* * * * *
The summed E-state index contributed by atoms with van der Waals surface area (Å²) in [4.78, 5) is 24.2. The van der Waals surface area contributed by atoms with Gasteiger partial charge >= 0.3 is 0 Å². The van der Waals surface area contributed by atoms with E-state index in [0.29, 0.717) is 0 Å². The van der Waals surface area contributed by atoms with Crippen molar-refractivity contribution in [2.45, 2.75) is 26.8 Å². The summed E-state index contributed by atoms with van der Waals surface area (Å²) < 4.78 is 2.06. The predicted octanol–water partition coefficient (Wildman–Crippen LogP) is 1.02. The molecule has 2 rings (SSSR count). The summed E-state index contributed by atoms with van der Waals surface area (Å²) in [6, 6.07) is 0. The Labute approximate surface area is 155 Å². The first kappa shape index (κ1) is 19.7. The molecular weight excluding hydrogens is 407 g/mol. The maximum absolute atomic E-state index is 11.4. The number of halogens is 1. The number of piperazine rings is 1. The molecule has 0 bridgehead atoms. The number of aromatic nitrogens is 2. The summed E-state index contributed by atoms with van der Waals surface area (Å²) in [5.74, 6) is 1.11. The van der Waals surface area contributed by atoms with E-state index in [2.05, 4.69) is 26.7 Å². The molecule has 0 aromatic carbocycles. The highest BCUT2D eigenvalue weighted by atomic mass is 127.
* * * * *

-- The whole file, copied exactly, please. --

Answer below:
The summed E-state index contributed by atoms with van der Waals surface area (Å²) in [4.78, 5) is 24.2. The van der Waals surface area contributed by atoms with Gasteiger partial charge >= 0.3 is 0 Å². The van der Waals surface area contributed by atoms with E-state index in [0.29, 0.717) is 0 Å². The van der Waals surface area contributed by atoms with Crippen molar-refractivity contribution in [2.45, 2.75) is 26.8 Å². The summed E-state index contributed by atoms with van der Waals surface area (Å²) < 4.78 is 2.06. The predicted octanol–water partition coefficient (Wildman–Crippen LogP) is 1.02. The molecule has 2 rings (SSSR count). The summed E-state index contributed by atoms with van der Waals surface area (Å²) in [6, 6.07) is 0. The Labute approximate surface area is 155 Å². The first kappa shape index (κ1) is 19.7. The molecular weight excluding hydrogens is 407 g/mol. The maximum absolute atomic E-state index is 11.4. The number of halogens is 1. The number of piperazine rings is 1. The molecule has 0 bridgehead atoms. The number of aromatic nitrogens is 2. The summed E-state index contributed by atoms with van der Waals surface area (Å²) in [5.74, 6) is 1.11. The van der Waals surface area contributed by atoms with E-state index in [2.05, 4.69) is 26.7 Å². The molecule has 0 aromatic carbocycles. The highest BCUT2D eigenvalue weighted by atomic mass is 127.